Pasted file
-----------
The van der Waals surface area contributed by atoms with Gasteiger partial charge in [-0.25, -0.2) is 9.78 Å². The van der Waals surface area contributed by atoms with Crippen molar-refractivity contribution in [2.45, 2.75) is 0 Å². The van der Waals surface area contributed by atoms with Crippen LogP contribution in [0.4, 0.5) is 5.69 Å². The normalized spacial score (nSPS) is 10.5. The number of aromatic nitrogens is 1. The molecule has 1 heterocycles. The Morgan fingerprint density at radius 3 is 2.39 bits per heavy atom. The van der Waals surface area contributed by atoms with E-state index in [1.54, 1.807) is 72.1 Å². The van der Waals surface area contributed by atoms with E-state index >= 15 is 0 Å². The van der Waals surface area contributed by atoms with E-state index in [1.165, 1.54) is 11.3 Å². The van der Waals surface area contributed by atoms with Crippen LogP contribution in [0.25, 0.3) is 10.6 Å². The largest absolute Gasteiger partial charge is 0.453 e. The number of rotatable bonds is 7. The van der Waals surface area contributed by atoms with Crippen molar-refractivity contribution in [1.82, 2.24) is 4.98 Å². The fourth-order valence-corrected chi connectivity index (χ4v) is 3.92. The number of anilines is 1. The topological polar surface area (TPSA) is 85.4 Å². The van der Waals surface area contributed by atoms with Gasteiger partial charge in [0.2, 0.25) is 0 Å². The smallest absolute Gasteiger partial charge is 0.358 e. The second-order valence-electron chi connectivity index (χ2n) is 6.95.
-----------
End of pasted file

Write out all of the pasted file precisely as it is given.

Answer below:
The van der Waals surface area contributed by atoms with Gasteiger partial charge in [-0.25, -0.2) is 9.78 Å². The van der Waals surface area contributed by atoms with Crippen molar-refractivity contribution in [2.45, 2.75) is 0 Å². The van der Waals surface area contributed by atoms with Crippen LogP contribution in [0.4, 0.5) is 5.69 Å². The normalized spacial score (nSPS) is 10.5. The number of aromatic nitrogens is 1. The molecule has 1 heterocycles. The Morgan fingerprint density at radius 3 is 2.39 bits per heavy atom. The van der Waals surface area contributed by atoms with E-state index in [1.54, 1.807) is 72.1 Å². The van der Waals surface area contributed by atoms with E-state index >= 15 is 0 Å². The van der Waals surface area contributed by atoms with E-state index in [1.165, 1.54) is 11.3 Å². The van der Waals surface area contributed by atoms with Crippen LogP contribution in [0.25, 0.3) is 10.6 Å². The largest absolute Gasteiger partial charge is 0.453 e. The number of rotatable bonds is 7. The van der Waals surface area contributed by atoms with Crippen molar-refractivity contribution in [1.82, 2.24) is 4.98 Å². The fourth-order valence-corrected chi connectivity index (χ4v) is 3.92. The number of anilines is 1. The topological polar surface area (TPSA) is 85.4 Å². The van der Waals surface area contributed by atoms with Gasteiger partial charge in [0.2, 0.25) is 0 Å². The smallest absolute Gasteiger partial charge is 0.358 e. The second-order valence-electron chi connectivity index (χ2n) is 6.95.